I have a confession to make: I’m not a morning person. 

Over time I’ve gone from loathing, to tolerating, to looking forward to them. After a few sips of coffee, I’m able to relax into the stillness of the morning. I love that the world hasn’t stirred yet and all I hear is my neighbor’s wind chimes, the birds singing their morning song, and my thoughts slowly but steadily rising to the surface. The quiet of the morning invites me to slow down, breathe, and take a different kind of rest before I dive headfirst into the hustle and bustle of my day. 

It’s not a mystery that our world is loud. Our days are full of notifications that keep us locked in the hamster wheel of busyness. Our attention darts from one interaction to the next so often that the prospect of slowing down to silence the buzz of to-do lists feels virtually impossible.

We have a complicated relationship to this part of life, don’t we? Part of us resents our world for keeping us from the “peace and quiet” we desperately need, but another part, when met with the opportunity for peace and quiet, squirms in discomfort when it’s staring us in the face.

The external noise insulates us from tuning in to the internal chatter that can feel scary, messy, and unknown. We dip in and out of slowing down and tuning in, to feeling overwhelmed when we try, and back peddling out of that quiet place inside.

What further complicates the issue is that the longer we wait, the larger the backlog of thoughts and emotions there is to sift through. For many of us, the whole situation becomes too overwhelming and we avoid the silence altogether. But we underestimate the profound moments that are only possible when we befriend the silence. It’s no wonder Jesus was constantly stealing away from the crowd to some mountain or desert. He understood the importance of silencing the outside noise to connect with his humanity—his thoughts and feelings—but also to his father’s voice. 

But Jesus often withdrew to the wilderness for prayer.” (Luke 5:16 NLT)

One day soon afterward Jesus went up on a mountain to pray, and he prayed to God all night.” (Luke 5:12 NLT)

I’ve often wondered what compelled Jesus to go to the wilderness in one instance and to the mountains in another. We could speculate it was about the perspective he gained while in each setting. Either way, he consistently withdrew from the crowd to step into the silence with his father.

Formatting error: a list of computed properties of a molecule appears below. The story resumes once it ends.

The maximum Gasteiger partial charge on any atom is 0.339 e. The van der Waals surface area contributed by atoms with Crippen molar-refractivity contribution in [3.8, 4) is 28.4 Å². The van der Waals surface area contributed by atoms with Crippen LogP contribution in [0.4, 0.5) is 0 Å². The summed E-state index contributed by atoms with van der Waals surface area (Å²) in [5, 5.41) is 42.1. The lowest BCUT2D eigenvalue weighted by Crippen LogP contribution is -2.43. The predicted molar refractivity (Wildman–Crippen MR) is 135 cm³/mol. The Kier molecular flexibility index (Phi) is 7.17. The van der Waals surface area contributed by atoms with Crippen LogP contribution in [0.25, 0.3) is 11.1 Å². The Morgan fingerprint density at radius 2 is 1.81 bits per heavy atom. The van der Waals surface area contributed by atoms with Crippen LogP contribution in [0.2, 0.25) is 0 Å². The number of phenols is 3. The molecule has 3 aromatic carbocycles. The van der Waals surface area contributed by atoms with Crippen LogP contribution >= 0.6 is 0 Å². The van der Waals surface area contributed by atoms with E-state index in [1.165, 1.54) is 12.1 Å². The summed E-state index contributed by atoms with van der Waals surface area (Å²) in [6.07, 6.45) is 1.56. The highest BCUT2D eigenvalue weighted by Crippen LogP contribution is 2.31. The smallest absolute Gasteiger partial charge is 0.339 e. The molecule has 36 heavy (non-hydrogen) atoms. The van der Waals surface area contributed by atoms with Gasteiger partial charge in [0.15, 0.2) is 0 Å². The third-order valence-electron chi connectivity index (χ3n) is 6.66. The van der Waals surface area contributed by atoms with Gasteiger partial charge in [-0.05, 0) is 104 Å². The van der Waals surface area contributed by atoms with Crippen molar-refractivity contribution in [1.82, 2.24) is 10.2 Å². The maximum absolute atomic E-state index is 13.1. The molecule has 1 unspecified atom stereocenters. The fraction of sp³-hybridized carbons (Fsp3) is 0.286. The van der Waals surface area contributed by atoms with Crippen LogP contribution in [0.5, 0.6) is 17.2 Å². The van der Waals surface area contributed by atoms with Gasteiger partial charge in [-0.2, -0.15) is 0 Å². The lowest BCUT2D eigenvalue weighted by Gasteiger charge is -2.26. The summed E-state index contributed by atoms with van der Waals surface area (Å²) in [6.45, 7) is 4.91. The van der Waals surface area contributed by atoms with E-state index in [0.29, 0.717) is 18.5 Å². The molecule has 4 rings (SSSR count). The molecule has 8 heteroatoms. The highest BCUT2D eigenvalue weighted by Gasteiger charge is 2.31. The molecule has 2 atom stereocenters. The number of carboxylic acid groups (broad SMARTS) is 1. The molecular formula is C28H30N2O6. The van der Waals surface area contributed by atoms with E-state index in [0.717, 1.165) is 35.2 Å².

Until recently, I never realized that part of the reason for our collective aversion to the silence has to do with how we interpret it.

Are we interpreting it as a time to feel guilty, afraid, ashamed, judged, or criticized? Whether by ourselves or by God? For me, when silence seemed to be initiated by God or others I felt a surge of anxiety. I had little tolerance for the silence because I interpreted it as being ignored, forgotten, or rejected.

Once we are aware of how we have interpreted the silence, we can challenge and correct the false narratives we’ve been rehearsing. What if the silence could be a kind, non-judgmental friend? What if the silence could be a portal into hearing the loving voice of God, without shame? What if the silence is an invitation to be known more deeply by yourself and by God? What if silence doesn’t mean you are being ignored or rejected? What if you can lean into the silence and gain a deeper understanding that will empower you in your life and relationships?

Regardless of the time of day, make room for the silence.

Take inventory of how you have interpreted it and allow God to offer you a different perspective. As you befriend the silence, it will become a friend you want to meet with often. A friend who is safe, gentle, and truthful.